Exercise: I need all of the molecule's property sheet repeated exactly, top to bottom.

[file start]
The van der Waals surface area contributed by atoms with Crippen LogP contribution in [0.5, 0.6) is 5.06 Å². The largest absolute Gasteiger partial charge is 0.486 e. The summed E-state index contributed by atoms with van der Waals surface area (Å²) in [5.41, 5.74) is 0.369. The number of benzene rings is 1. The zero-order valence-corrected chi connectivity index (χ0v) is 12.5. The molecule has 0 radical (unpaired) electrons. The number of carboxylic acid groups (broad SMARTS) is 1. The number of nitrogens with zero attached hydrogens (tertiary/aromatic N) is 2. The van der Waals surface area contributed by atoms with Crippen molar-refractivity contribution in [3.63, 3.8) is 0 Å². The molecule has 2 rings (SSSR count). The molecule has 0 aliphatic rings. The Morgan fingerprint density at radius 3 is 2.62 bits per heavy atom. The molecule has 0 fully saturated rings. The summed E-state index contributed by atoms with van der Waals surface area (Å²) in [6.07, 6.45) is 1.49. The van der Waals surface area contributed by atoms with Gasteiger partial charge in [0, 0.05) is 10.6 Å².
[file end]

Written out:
The van der Waals surface area contributed by atoms with Crippen LogP contribution in [0.5, 0.6) is 5.06 Å². The largest absolute Gasteiger partial charge is 0.486 e. The summed E-state index contributed by atoms with van der Waals surface area (Å²) in [5.41, 5.74) is 0.369. The number of benzene rings is 1. The zero-order valence-corrected chi connectivity index (χ0v) is 12.5. The molecule has 0 radical (unpaired) electrons. The number of carboxylic acid groups (broad SMARTS) is 1. The number of nitrogens with zero attached hydrogens (tertiary/aromatic N) is 2. The van der Waals surface area contributed by atoms with Crippen molar-refractivity contribution in [3.63, 3.8) is 0 Å². The molecule has 2 rings (SSSR count). The molecule has 0 aliphatic rings. The Morgan fingerprint density at radius 3 is 2.62 bits per heavy atom. The molecule has 0 fully saturated rings. The summed E-state index contributed by atoms with van der Waals surface area (Å²) in [6.07, 6.45) is 1.49. The van der Waals surface area contributed by atoms with Gasteiger partial charge in [0, 0.05) is 10.6 Å².